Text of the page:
I just got another idea what may be an issue with the startup. Some anti-virus scanners on Windows platform may be very agressive in taking resources - they could scan every file the IDE touches. I don't know how they do it with jars, but some may be clever enough to unzip them and check everything.

One more idea - where is your IDE installed? I've got two harddrives and from one of them the IDE starts a bit faster.

Posted by Roman Strobl on květen 20, 2005 at 01:18 dop. CEST #

I have checked that with the AV(i am using BitDefender, because it is much lighter than norton or mcafee) turned off it is in fact a bit faster. Also i upgraded my video card drivers, and it seems that java aplications are running a bit faster. I have been doing a little tempering with the modules, the longest part of the load is wend it acesses module storage?(whatever that is?). But i have been able to improve startup time by as much as 300%, now it only takes about 40-45secs to load. So PANCAKE test is passed :)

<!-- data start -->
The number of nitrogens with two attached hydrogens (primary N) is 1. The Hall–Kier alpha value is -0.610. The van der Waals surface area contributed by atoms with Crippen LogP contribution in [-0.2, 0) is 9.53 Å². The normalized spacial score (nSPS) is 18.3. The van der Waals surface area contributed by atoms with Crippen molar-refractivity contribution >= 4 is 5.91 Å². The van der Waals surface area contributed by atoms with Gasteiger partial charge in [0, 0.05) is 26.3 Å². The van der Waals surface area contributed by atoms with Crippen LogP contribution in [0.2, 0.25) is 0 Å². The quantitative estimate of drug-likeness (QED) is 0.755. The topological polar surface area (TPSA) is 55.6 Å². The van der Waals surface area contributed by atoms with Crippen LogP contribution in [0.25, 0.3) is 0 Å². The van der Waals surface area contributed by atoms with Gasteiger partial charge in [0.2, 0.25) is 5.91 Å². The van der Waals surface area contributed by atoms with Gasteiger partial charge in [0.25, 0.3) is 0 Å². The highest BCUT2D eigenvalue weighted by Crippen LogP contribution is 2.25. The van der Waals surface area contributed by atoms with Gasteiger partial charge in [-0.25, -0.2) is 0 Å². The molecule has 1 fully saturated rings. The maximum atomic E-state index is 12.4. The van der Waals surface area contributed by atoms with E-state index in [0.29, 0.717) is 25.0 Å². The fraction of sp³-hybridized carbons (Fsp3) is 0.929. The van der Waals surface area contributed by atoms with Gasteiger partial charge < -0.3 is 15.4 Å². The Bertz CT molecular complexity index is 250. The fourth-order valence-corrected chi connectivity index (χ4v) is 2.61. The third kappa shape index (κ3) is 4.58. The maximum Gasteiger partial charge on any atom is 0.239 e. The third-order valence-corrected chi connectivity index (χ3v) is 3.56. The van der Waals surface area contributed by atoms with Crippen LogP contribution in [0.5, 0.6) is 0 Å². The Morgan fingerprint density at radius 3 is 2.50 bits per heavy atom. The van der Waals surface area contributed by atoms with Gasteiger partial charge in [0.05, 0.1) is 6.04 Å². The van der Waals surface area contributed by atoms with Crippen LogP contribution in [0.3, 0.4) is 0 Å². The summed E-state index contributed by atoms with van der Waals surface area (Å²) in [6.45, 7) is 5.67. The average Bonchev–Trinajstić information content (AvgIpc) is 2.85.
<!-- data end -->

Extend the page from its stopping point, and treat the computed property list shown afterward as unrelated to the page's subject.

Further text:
Posted by Daniel MD on květen 20, 2005 at 03:07 dop. CEST #

I've just spoken with Tonda from performance team and he says changing the startup parameters doesn't help - it's better to keep the defaults. See the summary of the startup preformance recommendations in my next post.

Posted by Roman Strobl on květen 20, 2005 at 06:55 dop. CEST #

Hi all, I also have issues with the startup time of NetBeans 4.x. In fact, I discovered that this affects all Java programs that are dependent on a number of JARs. It turns out that the anti-virus scanner scans each and every JAR file that is accessed when I launched a Java application. Regards, Eddy

Posted by Eddy Young on květen 20, 2005 at 07:07 dop. CEST #

I have found out that in my antivirus software it's possible to exclude files from scanning based on filter. If you configure this, it should solve the issue.

Posted by Roman Strobl on květen 20, 2005 at 07:11 dop. CEST #